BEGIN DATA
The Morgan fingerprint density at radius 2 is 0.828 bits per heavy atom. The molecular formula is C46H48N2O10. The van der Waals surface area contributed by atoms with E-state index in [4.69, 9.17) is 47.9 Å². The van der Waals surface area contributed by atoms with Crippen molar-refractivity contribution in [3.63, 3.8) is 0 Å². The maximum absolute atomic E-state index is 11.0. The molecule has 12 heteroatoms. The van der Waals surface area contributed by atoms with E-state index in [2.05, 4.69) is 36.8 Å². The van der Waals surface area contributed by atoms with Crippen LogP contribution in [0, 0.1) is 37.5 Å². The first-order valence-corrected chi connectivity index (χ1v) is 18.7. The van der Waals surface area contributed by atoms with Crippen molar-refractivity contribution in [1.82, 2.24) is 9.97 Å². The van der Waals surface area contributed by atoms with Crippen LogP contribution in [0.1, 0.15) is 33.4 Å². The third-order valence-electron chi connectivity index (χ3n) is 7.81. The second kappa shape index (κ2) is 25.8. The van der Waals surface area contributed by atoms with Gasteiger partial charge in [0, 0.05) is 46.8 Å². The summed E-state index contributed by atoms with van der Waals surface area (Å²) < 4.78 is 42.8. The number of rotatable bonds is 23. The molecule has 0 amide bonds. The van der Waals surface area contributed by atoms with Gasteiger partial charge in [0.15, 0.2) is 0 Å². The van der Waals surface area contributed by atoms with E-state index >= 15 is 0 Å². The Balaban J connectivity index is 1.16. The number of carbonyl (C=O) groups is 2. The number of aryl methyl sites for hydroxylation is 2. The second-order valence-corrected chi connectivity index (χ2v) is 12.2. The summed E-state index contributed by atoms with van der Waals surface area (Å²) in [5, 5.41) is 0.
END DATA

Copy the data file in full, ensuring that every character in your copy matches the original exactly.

The Morgan fingerprint density at radius 2 is 0.828 bits per heavy atom. The molecular formula is C46H48N2O10. The van der Waals surface area contributed by atoms with E-state index in [4.69, 9.17) is 47.9 Å². The van der Waals surface area contributed by atoms with Crippen molar-refractivity contribution in [3.63, 3.8) is 0 Å². The maximum absolute atomic E-state index is 11.0. The molecule has 12 heteroatoms. The van der Waals surface area contributed by atoms with E-state index in [2.05, 4.69) is 36.8 Å². The van der Waals surface area contributed by atoms with Crippen LogP contribution in [0, 0.1) is 37.5 Å². The first-order valence-corrected chi connectivity index (χ1v) is 18.7. The van der Waals surface area contributed by atoms with Crippen molar-refractivity contribution in [1.82, 2.24) is 9.97 Å². The van der Waals surface area contributed by atoms with Crippen LogP contribution in [0.1, 0.15) is 33.4 Å². The third-order valence-electron chi connectivity index (χ3n) is 7.81. The second kappa shape index (κ2) is 25.8. The van der Waals surface area contributed by atoms with Gasteiger partial charge in [0, 0.05) is 46.8 Å². The summed E-state index contributed by atoms with van der Waals surface area (Å²) < 4.78 is 42.8. The number of rotatable bonds is 23. The molecule has 0 amide bonds. The van der Waals surface area contributed by atoms with Gasteiger partial charge in [0.15, 0.2) is 0 Å². The van der Waals surface area contributed by atoms with E-state index >= 15 is 0 Å². The Balaban J connectivity index is 1.16. The number of carbonyl (C=O) groups is 2. The number of aryl methyl sites for hydroxylation is 2. The second-order valence-corrected chi connectivity index (χ2v) is 12.2. The summed E-state index contributed by atoms with van der Waals surface area (Å²) in [5, 5.41) is 0.